Re: [asa] Extinction/Extant

From: David Campbell <>
Date: Thu Oct 15 2009 - 15:45:59 EDT

> Probably no way to answer this question, but I wonder if these lungs and
> gills were more in the nature of supplementary capabilities when they
> emerged, necessary to survive under adverse conditions, then not so
> necessary in combination at later dates.

Most modern fish that make significant use of lungs or other non-gill
breathing live in settings where they are likely to encounter stagnant
water or spend time out of water-mudskippers, lungfish, eels, walking
catfish, etc. Most of these probably can manage with gills if they
are in ordinary well-oxygenated water; apparently to get a photo of a
lungfish breathing air at the surface of a water-filled barrel it was
necessary to keep chasing it with a stick until it panted. An
exception is the tarpon, which lives in ordinary marine settings but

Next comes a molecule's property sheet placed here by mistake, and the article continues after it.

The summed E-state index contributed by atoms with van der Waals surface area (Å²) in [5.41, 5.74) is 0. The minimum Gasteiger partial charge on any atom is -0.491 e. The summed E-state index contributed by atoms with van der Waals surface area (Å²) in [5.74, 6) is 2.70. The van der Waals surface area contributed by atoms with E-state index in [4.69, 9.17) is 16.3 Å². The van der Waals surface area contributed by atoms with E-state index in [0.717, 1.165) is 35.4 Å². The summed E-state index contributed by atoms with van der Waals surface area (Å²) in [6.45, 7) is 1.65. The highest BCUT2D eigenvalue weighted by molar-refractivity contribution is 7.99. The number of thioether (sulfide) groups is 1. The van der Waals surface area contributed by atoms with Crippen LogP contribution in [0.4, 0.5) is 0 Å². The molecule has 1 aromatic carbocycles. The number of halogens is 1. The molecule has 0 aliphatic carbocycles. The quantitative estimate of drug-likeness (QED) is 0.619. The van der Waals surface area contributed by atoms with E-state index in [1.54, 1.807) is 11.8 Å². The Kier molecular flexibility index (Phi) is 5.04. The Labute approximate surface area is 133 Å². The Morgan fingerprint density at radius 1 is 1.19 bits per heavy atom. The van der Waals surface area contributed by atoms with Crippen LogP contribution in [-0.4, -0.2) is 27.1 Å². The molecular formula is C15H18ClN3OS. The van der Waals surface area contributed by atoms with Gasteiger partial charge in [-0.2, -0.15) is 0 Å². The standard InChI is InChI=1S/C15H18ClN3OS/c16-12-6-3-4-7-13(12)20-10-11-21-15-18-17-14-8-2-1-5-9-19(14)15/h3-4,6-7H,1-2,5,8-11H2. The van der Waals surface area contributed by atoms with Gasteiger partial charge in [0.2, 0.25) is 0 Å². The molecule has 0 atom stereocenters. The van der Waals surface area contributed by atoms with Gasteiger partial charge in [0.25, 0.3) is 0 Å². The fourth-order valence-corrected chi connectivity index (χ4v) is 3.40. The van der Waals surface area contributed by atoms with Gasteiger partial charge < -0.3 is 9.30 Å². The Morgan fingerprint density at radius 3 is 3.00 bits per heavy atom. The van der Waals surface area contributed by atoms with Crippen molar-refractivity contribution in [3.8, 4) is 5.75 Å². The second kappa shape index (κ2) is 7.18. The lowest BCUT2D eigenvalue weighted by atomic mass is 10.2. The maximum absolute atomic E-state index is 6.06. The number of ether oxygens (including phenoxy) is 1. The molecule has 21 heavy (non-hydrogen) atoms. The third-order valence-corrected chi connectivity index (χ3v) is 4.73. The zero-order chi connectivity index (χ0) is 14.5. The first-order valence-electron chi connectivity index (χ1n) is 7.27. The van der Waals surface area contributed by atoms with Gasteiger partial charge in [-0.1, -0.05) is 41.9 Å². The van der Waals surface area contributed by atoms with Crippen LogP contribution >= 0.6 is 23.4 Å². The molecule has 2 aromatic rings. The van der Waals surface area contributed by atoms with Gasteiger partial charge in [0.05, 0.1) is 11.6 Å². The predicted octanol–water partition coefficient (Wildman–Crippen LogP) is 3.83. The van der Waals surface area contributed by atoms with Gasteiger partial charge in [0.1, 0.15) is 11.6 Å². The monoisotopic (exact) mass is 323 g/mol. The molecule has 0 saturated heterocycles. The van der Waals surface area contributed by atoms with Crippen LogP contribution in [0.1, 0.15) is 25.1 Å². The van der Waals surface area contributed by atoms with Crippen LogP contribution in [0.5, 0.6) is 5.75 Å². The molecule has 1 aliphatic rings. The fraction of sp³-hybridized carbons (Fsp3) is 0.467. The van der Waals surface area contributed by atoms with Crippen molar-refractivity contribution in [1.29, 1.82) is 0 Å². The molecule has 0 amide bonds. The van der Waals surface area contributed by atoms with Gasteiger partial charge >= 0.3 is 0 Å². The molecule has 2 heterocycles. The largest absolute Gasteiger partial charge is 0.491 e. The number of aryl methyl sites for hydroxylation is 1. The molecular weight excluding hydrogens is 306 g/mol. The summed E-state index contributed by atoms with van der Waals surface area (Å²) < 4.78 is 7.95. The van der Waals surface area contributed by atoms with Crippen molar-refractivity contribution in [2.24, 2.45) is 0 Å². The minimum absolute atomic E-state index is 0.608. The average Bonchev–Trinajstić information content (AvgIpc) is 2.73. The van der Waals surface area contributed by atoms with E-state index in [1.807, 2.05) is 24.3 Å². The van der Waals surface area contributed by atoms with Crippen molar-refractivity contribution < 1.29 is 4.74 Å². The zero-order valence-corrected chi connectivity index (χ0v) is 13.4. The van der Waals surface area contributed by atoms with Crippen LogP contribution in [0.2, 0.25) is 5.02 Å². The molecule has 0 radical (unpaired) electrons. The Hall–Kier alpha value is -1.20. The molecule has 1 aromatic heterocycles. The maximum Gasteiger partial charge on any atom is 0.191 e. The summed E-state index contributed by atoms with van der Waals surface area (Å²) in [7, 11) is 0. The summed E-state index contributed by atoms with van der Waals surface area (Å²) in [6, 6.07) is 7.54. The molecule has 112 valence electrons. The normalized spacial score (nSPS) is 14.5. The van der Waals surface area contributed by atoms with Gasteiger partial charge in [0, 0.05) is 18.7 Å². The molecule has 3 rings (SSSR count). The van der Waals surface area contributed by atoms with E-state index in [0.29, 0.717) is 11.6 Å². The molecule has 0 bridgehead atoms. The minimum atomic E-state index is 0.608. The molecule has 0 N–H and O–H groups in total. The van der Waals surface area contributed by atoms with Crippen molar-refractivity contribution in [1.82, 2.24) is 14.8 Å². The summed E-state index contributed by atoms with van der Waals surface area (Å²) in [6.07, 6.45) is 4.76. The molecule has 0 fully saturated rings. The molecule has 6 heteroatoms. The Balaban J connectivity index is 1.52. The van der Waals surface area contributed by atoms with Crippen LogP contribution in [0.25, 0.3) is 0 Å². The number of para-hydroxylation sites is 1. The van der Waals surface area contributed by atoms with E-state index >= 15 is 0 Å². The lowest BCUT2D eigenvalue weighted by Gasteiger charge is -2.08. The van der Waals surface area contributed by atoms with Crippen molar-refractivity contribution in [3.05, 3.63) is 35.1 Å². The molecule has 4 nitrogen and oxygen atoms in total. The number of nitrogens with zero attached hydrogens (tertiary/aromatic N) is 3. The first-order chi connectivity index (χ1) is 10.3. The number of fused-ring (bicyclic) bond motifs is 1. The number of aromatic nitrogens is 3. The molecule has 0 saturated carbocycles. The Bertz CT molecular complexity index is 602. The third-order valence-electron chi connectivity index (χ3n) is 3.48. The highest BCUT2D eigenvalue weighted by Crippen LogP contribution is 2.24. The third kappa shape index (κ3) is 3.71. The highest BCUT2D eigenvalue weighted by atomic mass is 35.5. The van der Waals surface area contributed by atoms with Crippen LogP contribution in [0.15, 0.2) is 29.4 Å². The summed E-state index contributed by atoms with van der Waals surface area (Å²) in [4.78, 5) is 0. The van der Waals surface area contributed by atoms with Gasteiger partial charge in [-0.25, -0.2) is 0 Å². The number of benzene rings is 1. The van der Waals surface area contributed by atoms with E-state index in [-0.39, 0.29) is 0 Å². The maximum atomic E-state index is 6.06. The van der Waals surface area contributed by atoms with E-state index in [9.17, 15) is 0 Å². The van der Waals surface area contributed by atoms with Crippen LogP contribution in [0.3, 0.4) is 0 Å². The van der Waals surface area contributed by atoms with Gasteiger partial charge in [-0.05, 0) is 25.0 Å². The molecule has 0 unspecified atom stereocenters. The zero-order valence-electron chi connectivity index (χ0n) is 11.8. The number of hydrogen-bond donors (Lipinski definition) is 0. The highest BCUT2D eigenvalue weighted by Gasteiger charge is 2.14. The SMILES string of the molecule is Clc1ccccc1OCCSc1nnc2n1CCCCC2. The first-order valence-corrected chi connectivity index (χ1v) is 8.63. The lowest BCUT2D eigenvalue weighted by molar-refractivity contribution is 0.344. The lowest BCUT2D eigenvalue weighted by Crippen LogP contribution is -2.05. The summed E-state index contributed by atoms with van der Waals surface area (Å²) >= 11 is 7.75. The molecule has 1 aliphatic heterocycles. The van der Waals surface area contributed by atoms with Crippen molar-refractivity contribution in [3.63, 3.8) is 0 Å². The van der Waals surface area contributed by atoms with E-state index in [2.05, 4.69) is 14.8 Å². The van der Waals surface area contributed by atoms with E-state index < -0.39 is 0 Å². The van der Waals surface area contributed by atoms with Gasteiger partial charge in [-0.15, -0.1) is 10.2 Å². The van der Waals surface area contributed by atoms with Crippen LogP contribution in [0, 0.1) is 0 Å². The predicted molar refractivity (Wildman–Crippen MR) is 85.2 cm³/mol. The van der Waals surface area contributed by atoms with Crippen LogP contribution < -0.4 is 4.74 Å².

will drown if kept under water.

I think that the fish closest to amphibians were generally in
nearshore settings, where stagnant pools are not uncommon.
Air-breathing would facilitate getting into shallow temporary pools
with tasty bugs and less competition. Air has lots more breatheable
oxygen than even well-aerated water, so a fairly rudimentary
air-breating ability would still be quite useful.

Activity levels are a major factor, too-hibernating turtles can
survive underwater in the cold by absorbing what little oxygen they
need through the lining of the cloaca, but the same turtles can drown
if trapped underwater on a warm summer day.

On lungs, the avian lung is not an example of irreducible complexity
related to flight; non-flying dinosaurs had them long before as a way
to lighten the skeleton.

Dr. David Campbell
425 Scientific Collections
University of Alabama
"I think of my happy condition, surrounded by acres of clams"
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Received on Thu Oct 15 15:46:27 2009

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